Next, the standard access sequence generation device M2 compares N1 with N2, and judges whether N1>N2 is established or not (S302). As a result, if N1 is larger than N2 (S302: Yes), the access sequence of the table TA is set anterior to the table TB (S303). For instance, an arrangement sequence in the list is changed. Alternatively, an access priority to the table TB is decremented by incrementing an access priority to the table TA.

While on the other hand, as a result of the judgment in S302, when N1=N2 (S302: No, S304: Yes), the standard access sequence generation device M2 compares a average record count (obtained from a header field in the data specifications shown in FIG. 9) of the table TA with an average record count of the table TB, and judges whether or not the table TA average record count <=the table TB average record count (S305).

As a consequence, if the table TA average record count <=the table TB average record count (S305: Yes), the access sequence of the table TA having the smaller average record count is set anterior to the table TB having the larger average record count (S306). For example, the arrangement sequence in the list is changed. Alternatively, the priority of the table TA having the smaller average record count is incremented, and the priority of the table TB having the larger average record count is incremented.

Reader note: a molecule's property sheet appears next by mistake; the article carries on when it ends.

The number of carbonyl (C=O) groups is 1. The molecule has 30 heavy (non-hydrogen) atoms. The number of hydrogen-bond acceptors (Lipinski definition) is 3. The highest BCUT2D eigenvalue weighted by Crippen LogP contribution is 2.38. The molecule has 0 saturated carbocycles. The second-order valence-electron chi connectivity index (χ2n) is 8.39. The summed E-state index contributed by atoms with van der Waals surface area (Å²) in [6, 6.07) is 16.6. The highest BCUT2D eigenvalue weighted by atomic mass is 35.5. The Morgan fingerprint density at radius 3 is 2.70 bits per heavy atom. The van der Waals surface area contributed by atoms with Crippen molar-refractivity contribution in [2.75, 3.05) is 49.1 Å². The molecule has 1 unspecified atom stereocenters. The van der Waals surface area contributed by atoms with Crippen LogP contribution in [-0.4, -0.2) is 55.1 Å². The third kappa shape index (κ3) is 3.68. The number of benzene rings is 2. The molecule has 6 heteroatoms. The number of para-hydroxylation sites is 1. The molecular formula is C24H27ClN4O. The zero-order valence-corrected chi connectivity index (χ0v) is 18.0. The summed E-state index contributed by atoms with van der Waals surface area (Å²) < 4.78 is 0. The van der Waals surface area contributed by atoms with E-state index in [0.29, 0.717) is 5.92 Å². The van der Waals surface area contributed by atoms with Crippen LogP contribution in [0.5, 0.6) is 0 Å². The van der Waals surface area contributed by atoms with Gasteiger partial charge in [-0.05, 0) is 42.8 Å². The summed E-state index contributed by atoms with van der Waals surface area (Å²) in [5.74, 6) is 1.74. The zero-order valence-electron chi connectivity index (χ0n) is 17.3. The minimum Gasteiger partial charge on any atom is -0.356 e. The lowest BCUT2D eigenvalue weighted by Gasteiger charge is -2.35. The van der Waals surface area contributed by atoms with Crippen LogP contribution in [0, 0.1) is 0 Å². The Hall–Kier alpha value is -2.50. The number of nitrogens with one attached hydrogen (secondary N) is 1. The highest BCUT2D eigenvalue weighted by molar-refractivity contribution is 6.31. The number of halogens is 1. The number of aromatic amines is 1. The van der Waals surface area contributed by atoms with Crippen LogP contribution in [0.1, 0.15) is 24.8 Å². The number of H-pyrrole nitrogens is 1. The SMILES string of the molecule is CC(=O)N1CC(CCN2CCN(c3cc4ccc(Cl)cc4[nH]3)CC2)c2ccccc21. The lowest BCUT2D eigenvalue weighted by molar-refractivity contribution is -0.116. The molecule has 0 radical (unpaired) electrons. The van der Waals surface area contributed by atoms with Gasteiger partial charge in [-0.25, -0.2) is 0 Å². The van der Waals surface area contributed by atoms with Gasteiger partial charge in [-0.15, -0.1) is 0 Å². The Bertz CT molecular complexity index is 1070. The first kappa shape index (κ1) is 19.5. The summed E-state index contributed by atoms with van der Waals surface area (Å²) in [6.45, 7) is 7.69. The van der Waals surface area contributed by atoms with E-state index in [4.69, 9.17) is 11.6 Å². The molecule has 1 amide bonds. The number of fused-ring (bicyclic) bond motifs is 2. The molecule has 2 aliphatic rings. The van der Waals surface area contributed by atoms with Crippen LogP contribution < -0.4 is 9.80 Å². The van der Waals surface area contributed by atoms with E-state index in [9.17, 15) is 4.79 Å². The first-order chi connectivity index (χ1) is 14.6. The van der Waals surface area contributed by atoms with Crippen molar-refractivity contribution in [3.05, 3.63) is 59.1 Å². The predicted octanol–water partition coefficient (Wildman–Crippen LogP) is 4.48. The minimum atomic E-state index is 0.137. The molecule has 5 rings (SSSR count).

While on the other hand, as a result of the judgment in S304, when N1 is smaller than N2 (S302: No, S304: No), the access sequence of the table TB is set anterior to the table TA. For instance, the arrangement sequence in the list is changed. Alternatively, the access priority to the table TB is incremented, while the access priority to the table TA is decremented.

Incidentally, when N1 is equal to N2 (S302: No, S304: Yes) as a result of the judgment in S304, and in a case where the average record counts are equal to each other as a result of the judgment in S305, the access sequence of the table TA is set anterior to the table TB in a case where the column value of the table TA is, for instance, a value of the primary key of the table TB. Alternatively, the access priority to the table TA is incremented, while the access priority to the table TB is decremented.